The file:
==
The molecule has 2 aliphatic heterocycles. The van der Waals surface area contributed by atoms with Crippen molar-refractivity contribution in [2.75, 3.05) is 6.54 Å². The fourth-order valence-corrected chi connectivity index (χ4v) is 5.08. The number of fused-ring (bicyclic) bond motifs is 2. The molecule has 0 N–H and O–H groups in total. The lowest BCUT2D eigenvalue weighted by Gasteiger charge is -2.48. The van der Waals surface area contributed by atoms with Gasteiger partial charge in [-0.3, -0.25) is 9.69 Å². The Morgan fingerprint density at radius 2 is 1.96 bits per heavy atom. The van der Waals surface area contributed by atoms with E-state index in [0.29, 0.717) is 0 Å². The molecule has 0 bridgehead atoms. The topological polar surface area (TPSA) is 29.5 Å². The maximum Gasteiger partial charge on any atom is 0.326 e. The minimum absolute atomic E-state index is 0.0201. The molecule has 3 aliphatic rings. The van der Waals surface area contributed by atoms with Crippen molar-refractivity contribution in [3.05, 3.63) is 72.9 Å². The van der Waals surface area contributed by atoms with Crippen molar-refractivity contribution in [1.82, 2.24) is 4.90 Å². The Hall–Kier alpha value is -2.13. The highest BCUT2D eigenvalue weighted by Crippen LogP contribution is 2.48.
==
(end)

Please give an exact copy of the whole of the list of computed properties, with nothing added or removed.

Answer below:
The molecule has 2 aliphatic heterocycles. The van der Waals surface area contributed by atoms with Crippen molar-refractivity contribution in [2.75, 3.05) is 6.54 Å². The fourth-order valence-corrected chi connectivity index (χ4v) is 5.08. The number of fused-ring (bicyclic) bond motifs is 2. The molecule has 0 N–H and O–H groups in total. The lowest BCUT2D eigenvalue weighted by Gasteiger charge is -2.48. The van der Waals surface area contributed by atoms with Gasteiger partial charge in [-0.3, -0.25) is 9.69 Å². The Morgan fingerprint density at radius 2 is 1.96 bits per heavy atom. The van der Waals surface area contributed by atoms with E-state index in [0.29, 0.717) is 0 Å². The molecule has 0 bridgehead atoms. The topological polar surface area (TPSA) is 29.5 Å². The maximum Gasteiger partial charge on any atom is 0.326 e. The minimum absolute atomic E-state index is 0.0201. The molecule has 3 aliphatic rings. The van der Waals surface area contributed by atoms with Crippen molar-refractivity contribution in [3.05, 3.63) is 72.9 Å². The van der Waals surface area contributed by atoms with Crippen molar-refractivity contribution in [1.82, 2.24) is 4.90 Å². The Hall–Kier alpha value is -2.13. The highest BCUT2D eigenvalue weighted by Crippen LogP contribution is 2.48.